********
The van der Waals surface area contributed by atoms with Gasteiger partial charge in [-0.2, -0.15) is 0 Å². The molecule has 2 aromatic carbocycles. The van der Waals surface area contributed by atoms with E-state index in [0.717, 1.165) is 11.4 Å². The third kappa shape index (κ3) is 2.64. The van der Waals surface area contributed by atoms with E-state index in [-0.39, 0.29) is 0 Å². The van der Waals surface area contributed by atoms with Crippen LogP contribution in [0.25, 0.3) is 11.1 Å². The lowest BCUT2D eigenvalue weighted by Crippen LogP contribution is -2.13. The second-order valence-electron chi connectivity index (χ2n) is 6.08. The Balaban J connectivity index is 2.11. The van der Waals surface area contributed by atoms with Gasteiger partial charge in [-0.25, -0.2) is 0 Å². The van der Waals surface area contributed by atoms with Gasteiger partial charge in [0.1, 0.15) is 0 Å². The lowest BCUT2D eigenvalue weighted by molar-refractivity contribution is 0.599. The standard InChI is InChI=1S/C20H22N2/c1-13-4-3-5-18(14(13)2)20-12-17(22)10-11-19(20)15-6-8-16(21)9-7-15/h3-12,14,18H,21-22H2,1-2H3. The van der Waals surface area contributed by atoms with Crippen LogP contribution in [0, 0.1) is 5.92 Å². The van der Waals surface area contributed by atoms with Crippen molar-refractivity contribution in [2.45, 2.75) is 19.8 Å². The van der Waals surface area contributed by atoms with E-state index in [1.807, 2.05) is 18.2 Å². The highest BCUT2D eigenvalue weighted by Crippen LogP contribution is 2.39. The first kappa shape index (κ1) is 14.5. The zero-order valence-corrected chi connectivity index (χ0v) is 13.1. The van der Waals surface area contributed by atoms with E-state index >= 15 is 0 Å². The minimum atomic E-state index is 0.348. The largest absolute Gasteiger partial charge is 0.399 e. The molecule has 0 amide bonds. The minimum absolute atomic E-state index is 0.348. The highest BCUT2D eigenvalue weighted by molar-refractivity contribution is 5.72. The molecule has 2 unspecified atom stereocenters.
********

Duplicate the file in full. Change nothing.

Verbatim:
The van der Waals surface area contributed by atoms with Gasteiger partial charge in [-0.2, -0.15) is 0 Å². The molecule has 2 aromatic carbocycles. The van der Waals surface area contributed by atoms with E-state index in [0.717, 1.165) is 11.4 Å². The third kappa shape index (κ3) is 2.64. The van der Waals surface area contributed by atoms with E-state index in [-0.39, 0.29) is 0 Å². The van der Waals surface area contributed by atoms with Crippen LogP contribution in [0.25, 0.3) is 11.1 Å². The lowest BCUT2D eigenvalue weighted by Crippen LogP contribution is -2.13. The second-order valence-electron chi connectivity index (χ2n) is 6.08. The Balaban J connectivity index is 2.11. The van der Waals surface area contributed by atoms with Gasteiger partial charge in [-0.25, -0.2) is 0 Å². The van der Waals surface area contributed by atoms with Gasteiger partial charge in [0.1, 0.15) is 0 Å². The lowest BCUT2D eigenvalue weighted by molar-refractivity contribution is 0.599. The standard InChI is InChI=1S/C20H22N2/c1-13-4-3-5-18(14(13)2)20-12-17(22)10-11-19(20)15-6-8-16(21)9-7-15/h3-12,14,18H,21-22H2,1-2H3. The van der Waals surface area contributed by atoms with Crippen LogP contribution in [0, 0.1) is 5.92 Å². The van der Waals surface area contributed by atoms with Crippen molar-refractivity contribution in [2.45, 2.75) is 19.8 Å². The van der Waals surface area contributed by atoms with E-state index in [1.807, 2.05) is 18.2 Å². The highest BCUT2D eigenvalue weighted by Crippen LogP contribution is 2.39. The first kappa shape index (κ1) is 14.5. The zero-order valence-corrected chi connectivity index (χ0v) is 13.1. The van der Waals surface area contributed by atoms with E-state index >= 15 is 0 Å². The minimum atomic E-state index is 0.348. The largest absolute Gasteiger partial charge is 0.399 e. The molecule has 0 amide bonds. The minimum absolute atomic E-state index is 0.348. The highest BCUT2D eigenvalue weighted by molar-refractivity contribution is 5.72. The molecule has 2 unspecified atom stereocenters.